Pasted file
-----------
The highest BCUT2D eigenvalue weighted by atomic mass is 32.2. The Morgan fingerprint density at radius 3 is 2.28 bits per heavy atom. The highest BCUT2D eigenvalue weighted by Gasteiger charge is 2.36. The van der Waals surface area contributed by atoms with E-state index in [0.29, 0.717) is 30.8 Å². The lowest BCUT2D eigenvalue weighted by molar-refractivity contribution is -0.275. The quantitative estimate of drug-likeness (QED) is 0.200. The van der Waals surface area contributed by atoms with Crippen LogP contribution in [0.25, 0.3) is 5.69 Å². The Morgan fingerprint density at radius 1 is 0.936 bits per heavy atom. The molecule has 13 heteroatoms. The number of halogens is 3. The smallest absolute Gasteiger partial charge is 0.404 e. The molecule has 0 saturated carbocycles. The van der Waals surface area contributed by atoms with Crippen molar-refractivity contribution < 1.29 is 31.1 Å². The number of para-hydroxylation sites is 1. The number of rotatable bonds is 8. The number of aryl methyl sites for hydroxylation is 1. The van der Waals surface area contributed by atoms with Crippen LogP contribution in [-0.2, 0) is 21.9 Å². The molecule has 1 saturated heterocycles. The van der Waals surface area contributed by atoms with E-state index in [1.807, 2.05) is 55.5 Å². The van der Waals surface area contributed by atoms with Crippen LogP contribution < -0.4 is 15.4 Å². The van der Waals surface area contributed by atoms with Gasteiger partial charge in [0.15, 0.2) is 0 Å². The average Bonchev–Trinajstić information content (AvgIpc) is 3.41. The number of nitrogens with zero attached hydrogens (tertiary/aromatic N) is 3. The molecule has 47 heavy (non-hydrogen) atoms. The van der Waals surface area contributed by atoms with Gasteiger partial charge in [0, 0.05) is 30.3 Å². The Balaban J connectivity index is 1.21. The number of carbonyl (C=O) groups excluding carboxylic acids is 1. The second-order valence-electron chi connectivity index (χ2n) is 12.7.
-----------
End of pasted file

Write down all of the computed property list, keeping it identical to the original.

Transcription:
The highest BCUT2D eigenvalue weighted by atomic mass is 32.2. The Morgan fingerprint density at radius 3 is 2.28 bits per heavy atom. The highest BCUT2D eigenvalue weighted by Gasteiger charge is 2.36. The van der Waals surface area contributed by atoms with E-state index in [0.29, 0.717) is 30.8 Å². The lowest BCUT2D eigenvalue weighted by molar-refractivity contribution is -0.275. The quantitative estimate of drug-likeness (QED) is 0.200. The van der Waals surface area contributed by atoms with Crippen LogP contribution in [0.25, 0.3) is 5.69 Å². The Morgan fingerprint density at radius 1 is 0.936 bits per heavy atom. The molecule has 13 heteroatoms. The number of halogens is 3. The smallest absolute Gasteiger partial charge is 0.404 e. The molecule has 0 saturated carbocycles. The van der Waals surface area contributed by atoms with Crippen molar-refractivity contribution < 1.29 is 31.1 Å². The number of para-hydroxylation sites is 1. The number of rotatable bonds is 8. The number of aryl methyl sites for hydroxylation is 1. The van der Waals surface area contributed by atoms with Crippen LogP contribution in [-0.2, 0) is 21.9 Å². The molecule has 1 saturated heterocycles. The van der Waals surface area contributed by atoms with E-state index in [1.807, 2.05) is 55.5 Å². The van der Waals surface area contributed by atoms with Crippen LogP contribution < -0.4 is 15.4 Å². The van der Waals surface area contributed by atoms with Gasteiger partial charge in [0.15, 0.2) is 0 Å². The average Bonchev–Trinajstić information content (AvgIpc) is 3.41. The number of nitrogens with zero attached hydrogens (tertiary/aromatic N) is 3. The molecule has 47 heavy (non-hydrogen) atoms. The van der Waals surface area contributed by atoms with Gasteiger partial charge in [0, 0.05) is 30.3 Å². The Balaban J connectivity index is 1.21. The number of carbonyl (C=O) groups excluding carboxylic acids is 1. The second-order valence-electron chi connectivity index (χ2n) is 12.7.